Aug 202012

exFATMost of us will know the Microsoft FAT16 and FAT32 filesystems that have been in use most prominently with Windows 9x/Me operating systems, and if you’re an old guy you might also know FAT12 used for floppy disks. Today, the former two are still widely used to exchange data between heterogenous operating systems (Windows/Unix/Linux/MacOS/BSD..) and also to exchange data between computers and media devices such as digital cameras, music players, cellphones etc. But the formatters of Windows usually don’t allow the formatting of storage devices larger than 32GB with FAT32 (although it’s possible and also readable in Windows). Also, FAT32 has harsh limitations in the regards of maximum file size (4GB) and access control lists (none).

Hence, FAT64, or “exFAT”. Why is this even important you might ask? Because the file system is in the specification of SDXC and MSXC flash cards used for cameras and camcorders, as well as many other devices like set-top boxes. Not that you couldn’t format it with something else on Linux, but spec is spec.

So I tried to get exFAT to work on Windows XP Professional x64 Edition using Microsofts official update [KB955704], which is available not only for XP x64, but also regular XP, Server 2003 and Server 2003 for IA64/Itanium. I first tried it with a 1GB flash card, a Sony MemoryStick actually, and with a 120GB USB HDD, which showed a little problem appearing with NTFS format options when this update is installed. Also, the announced ACL support seems to just not be there with this update. There are no security-related options at all.. See a series of screenshots with exFAT in use:

So there you can see, that the NTFS option disappears for a removable USB HDD larger than 32GB as soon as exFAT is installed. Previously, FAT32 wouldn’t be allowed, so Microsoft simply had to make NTFS available for such a drive as the single remaining FS. Now that we’ve got exFAT, NTFS is forbidden, even on the console with format.exe! Well, almost forbidden. They haven’t thought it all the way through though, so you can still do an NTFS format in disk management in the administrative tools. There, you’ll never see any exFAT option anyway, it’s simply not implemented. Talk about consistency, eh? For large fixed disks, as also shown in the screenshots, both NTFS and exFAT are now available.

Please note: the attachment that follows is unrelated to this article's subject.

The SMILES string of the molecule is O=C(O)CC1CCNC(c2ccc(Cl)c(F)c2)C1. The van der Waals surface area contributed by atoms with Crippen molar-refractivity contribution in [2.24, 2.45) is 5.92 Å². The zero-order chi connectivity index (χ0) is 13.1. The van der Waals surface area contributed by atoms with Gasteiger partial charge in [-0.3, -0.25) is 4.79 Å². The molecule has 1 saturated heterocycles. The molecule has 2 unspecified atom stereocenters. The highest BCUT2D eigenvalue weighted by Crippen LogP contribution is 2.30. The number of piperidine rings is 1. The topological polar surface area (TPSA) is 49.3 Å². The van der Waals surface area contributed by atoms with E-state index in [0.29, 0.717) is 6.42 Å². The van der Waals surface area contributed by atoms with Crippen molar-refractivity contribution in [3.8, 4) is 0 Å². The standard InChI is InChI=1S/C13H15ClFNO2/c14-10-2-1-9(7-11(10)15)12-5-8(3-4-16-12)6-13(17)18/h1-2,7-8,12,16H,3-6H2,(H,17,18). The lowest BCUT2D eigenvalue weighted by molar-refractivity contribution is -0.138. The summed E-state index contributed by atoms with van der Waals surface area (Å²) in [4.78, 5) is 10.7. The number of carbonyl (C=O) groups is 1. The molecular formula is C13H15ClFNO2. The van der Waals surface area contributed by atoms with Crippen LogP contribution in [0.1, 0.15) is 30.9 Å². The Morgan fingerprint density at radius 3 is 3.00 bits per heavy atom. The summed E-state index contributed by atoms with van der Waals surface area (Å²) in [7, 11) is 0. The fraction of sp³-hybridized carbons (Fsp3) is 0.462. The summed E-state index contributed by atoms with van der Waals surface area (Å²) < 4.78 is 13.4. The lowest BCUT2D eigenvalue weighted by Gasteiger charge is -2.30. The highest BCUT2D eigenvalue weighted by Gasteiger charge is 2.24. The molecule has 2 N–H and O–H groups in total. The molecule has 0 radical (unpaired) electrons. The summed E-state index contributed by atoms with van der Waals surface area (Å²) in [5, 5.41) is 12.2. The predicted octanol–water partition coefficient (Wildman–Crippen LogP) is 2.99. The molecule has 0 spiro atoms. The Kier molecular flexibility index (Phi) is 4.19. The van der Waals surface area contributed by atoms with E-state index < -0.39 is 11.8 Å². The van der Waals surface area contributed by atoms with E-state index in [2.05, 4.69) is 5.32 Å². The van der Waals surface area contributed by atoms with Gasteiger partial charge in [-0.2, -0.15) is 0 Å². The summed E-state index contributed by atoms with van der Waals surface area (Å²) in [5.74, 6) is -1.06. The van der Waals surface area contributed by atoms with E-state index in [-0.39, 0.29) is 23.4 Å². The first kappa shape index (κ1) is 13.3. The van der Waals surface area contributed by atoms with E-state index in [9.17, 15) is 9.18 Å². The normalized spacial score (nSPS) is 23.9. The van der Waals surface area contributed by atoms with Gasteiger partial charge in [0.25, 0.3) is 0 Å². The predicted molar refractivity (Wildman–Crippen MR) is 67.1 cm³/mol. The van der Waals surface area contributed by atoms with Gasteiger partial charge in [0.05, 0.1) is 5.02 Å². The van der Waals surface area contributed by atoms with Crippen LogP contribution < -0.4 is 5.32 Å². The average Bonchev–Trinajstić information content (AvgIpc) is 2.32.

Now the other problem is that while files >4GB now work perfectly fine due to 64-Bit address space (which is very good!), the announced ACL support is obviously not implemented here. You can’t set an owner, you can’t set read/write/execute permissions or anything. In that case it behaves just like any FAT on Windows would, which is a bit disappointing. It might be, that if you connect an exFAT volume with ACLs to such a machine, the exFAT kernel driver would just silently ignore all kinds of implemented ACLs, like a cracked driver.

At least, with this driver you will get support for all new flash card formats, so if you want to go on with XP or XP x64, you can still use your fancy new cameras SDXC or MSXC card without having to play tricks on it and format it with FAT32 outside of Windows. That alone is nice enough I have to admit! And it’s even an official driver from Microsoft, not some Panasonic or Matsushita 3rd party driver like with the UDF 2.5 filesystem for Blu-Rays!

I also got this to work on CentOS Linux now, using the fuse system (user-space fs driver). To build fuse-exFAT, you need GCC, scons, fuse-devel/libfuse-dev and subversion. You can get the driver and utility sourcecode [here], along with some binaries for a few systems .